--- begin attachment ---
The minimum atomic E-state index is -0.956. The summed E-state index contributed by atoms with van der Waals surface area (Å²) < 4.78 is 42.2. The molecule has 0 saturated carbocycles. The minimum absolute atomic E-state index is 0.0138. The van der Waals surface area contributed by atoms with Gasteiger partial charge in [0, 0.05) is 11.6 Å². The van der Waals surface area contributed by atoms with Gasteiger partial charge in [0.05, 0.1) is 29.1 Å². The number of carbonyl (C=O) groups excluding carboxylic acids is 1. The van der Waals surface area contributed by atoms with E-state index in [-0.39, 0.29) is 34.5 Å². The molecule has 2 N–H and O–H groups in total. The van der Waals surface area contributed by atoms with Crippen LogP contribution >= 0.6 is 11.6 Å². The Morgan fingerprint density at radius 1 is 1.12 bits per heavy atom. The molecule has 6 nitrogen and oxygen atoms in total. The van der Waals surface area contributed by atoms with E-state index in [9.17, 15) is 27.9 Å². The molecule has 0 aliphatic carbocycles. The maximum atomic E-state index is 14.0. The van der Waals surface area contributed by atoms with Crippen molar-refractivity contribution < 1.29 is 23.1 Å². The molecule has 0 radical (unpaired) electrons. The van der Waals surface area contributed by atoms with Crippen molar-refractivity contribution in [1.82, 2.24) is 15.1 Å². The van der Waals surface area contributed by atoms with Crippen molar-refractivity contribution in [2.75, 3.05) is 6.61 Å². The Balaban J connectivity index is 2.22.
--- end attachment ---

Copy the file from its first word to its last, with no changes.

The minimum atomic E-state index is -0.956. The summed E-state index contributed by atoms with van der Waals surface area (Å²) < 4.78 is 42.2. The molecule has 0 saturated carbocycles. The minimum absolute atomic E-state index is 0.0138. The van der Waals surface area contributed by atoms with Gasteiger partial charge in [0, 0.05) is 11.6 Å². The van der Waals surface area contributed by atoms with Gasteiger partial charge in [0.05, 0.1) is 29.1 Å². The number of carbonyl (C=O) groups excluding carboxylic acids is 1. The van der Waals surface area contributed by atoms with E-state index in [-0.39, 0.29) is 34.5 Å². The molecule has 2 N–H and O–H groups in total. The van der Waals surface area contributed by atoms with Crippen LogP contribution >= 0.6 is 11.6 Å². The Morgan fingerprint density at radius 1 is 1.12 bits per heavy atom. The molecule has 6 nitrogen and oxygen atoms in total. The van der Waals surface area contributed by atoms with E-state index in [9.17, 15) is 27.9 Å². The molecule has 0 aliphatic carbocycles. The maximum atomic E-state index is 14.0. The van der Waals surface area contributed by atoms with Crippen molar-refractivity contribution < 1.29 is 23.1 Å². The molecule has 0 radical (unpaired) electrons. The van der Waals surface area contributed by atoms with Crippen molar-refractivity contribution in [1.82, 2.24) is 15.1 Å². The van der Waals surface area contributed by atoms with Crippen molar-refractivity contribution in [2.75, 3.05) is 6.61 Å². The Balaban J connectivity index is 2.22.